NYPD Announces Reforms To DNA Collection Policies

Published on February 20, 2020, 11:14 pm
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The New York City Police Department (NYPD) announced today reforms to the Department’s DNA collection policies. Changes include the creation of a new consent to submit a DNA sample form, amendments to the NYPD Patrol Guide and Detective Guide, strict guidelines for the collection of DNA samples from juveniles, and the creation of an exit procedure from the City’s local DNA database without a court order. 

As the centerpiece of these new policies, the NYPD is adopting a procedure where it will notify the independent Office of Chief Medical Examiner, the agency that maintains the City’s local DNA database, which suspect DNA profiles will be removed from the local database. Prior to this change, a profile could only be removed from the local database if a court order was issued directing such removal. The NYPD will now conduct regular reviews of suspect profiles that have been collected and notify OCME of approval to remove where warranted.

NYPD will initially conduct a full audit and review of every suspect profile in the local database that is at least two years old and older. There are approximately 32,000 suspect samples. Further, the entire database will be reviewed every four years for profiles that are at least four years old and older. Lastly, going forward, all new profiles that are developed will receive an automatic review upon reaching their second year of existence. The process creates multiple off-ramps and exits out of the local database.

NYPD will identify profiles for removal to OCME from these reviews unless the profile is of a person who, at the time of review:

• Has been convicted of a felony or Penal Law misdemeanor; or

• Continues to be a suspect of a crime in a police investigation or ongoing prosecution; or

• In limited circumstances, was the subject of an arrest or prosecution where no judicial conclusion was reached on the person’s innocence. 

In a continued effort to increase transparency and enhance trust, the NYPD will publicly report data regarding these suspect profile reviews on its public website. The NYPD will report the number of DNA profiles in the database, the number removed as a result of the review, as well as the frequency of how often each exception to removal has been employed.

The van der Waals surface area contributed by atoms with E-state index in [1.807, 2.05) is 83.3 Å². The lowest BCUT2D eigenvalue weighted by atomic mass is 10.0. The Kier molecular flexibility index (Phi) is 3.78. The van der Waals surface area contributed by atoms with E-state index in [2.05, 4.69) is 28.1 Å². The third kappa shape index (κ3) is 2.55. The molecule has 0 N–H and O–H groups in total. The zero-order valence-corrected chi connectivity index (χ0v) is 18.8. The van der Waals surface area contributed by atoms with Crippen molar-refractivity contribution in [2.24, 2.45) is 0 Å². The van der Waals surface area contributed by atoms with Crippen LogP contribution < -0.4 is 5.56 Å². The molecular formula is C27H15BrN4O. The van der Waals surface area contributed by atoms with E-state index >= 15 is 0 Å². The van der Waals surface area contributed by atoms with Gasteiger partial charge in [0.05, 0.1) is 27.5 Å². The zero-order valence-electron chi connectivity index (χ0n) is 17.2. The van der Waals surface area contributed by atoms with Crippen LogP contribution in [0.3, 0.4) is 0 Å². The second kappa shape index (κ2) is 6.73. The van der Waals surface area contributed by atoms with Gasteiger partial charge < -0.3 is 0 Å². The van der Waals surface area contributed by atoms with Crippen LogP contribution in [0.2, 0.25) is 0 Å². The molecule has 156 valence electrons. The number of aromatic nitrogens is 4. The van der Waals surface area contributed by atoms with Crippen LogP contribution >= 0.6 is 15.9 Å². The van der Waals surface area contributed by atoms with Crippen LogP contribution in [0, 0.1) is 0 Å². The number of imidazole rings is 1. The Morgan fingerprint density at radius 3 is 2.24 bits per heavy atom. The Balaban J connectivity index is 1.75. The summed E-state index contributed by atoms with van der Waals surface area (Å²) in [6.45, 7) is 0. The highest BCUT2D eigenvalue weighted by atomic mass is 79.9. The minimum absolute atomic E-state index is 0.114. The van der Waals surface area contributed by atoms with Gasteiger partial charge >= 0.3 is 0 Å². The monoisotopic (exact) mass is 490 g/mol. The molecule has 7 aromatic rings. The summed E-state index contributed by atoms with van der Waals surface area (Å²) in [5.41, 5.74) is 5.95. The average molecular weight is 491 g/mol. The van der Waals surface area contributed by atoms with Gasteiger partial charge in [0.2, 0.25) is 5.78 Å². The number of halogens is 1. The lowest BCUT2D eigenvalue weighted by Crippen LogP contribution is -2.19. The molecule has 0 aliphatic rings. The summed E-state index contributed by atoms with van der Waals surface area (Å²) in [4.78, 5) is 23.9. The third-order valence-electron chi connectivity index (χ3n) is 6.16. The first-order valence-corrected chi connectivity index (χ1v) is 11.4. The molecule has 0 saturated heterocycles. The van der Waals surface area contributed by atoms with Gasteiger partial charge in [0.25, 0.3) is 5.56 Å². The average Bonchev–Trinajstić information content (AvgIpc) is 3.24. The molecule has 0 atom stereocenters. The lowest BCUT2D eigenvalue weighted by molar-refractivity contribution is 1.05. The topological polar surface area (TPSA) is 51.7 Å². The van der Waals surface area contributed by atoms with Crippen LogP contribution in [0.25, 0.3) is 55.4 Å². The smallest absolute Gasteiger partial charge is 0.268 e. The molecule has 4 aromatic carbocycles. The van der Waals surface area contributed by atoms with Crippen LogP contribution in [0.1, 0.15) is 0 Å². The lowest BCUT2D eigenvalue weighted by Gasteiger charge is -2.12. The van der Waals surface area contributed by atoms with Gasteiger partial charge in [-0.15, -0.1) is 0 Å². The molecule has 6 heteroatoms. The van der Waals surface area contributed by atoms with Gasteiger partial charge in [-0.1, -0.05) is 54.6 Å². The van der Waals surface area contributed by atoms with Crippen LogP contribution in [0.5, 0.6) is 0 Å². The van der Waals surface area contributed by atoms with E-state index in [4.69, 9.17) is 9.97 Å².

“As a Department, we have reformed policies and practices to support a system that is fair and effective while also cultivating trust with the community,” said Police Commissioner Dermot Shea. “These changes are common sense and incorporate feedback we have gathered without compromising the ability for officers to successfully identify criminals, build strong cases and bring justice for victims.”

In addition, reforms to the DNA collection and storage process will also include:

• Creation of a new Consent to Submit DNA Sample Form: This form clearly explains that consenting to providing a sample will result in a DNA profile being developed and stored in the local DNA database. The form states that subjects may refuse to provide consent.

• Create strict guidelines for the collection of DNA samples from juveniles: This limits collection of DNA samples from juveniles to investigations involving felonies, firearm crimes, sex crimes (and sexually motivated crimes), and hate crimes. Investigations for other crimes may be included with prior, explicit approval from the Chief of Detectives. This applies to both abandonment and consent samples.

• Update the Patrol Guide and Detective Guide to ensure parental/guardian conferrals and notifications prior to obtaining a juvenile consent sample: The reform requires parental/guardian notification as well as conferral between the parent/guardian and juvenile before a sample is taken. 

• Streamline Process for Removing Acquitted Individuals: OCME will accept a certificate of disposition from individuals who have been acquitted for purposes of removal from the local database, after review and approval by the NYPD and the relevant district attorney’s office. This does not require the hiring of counsel, a court order or a judicial hearing.

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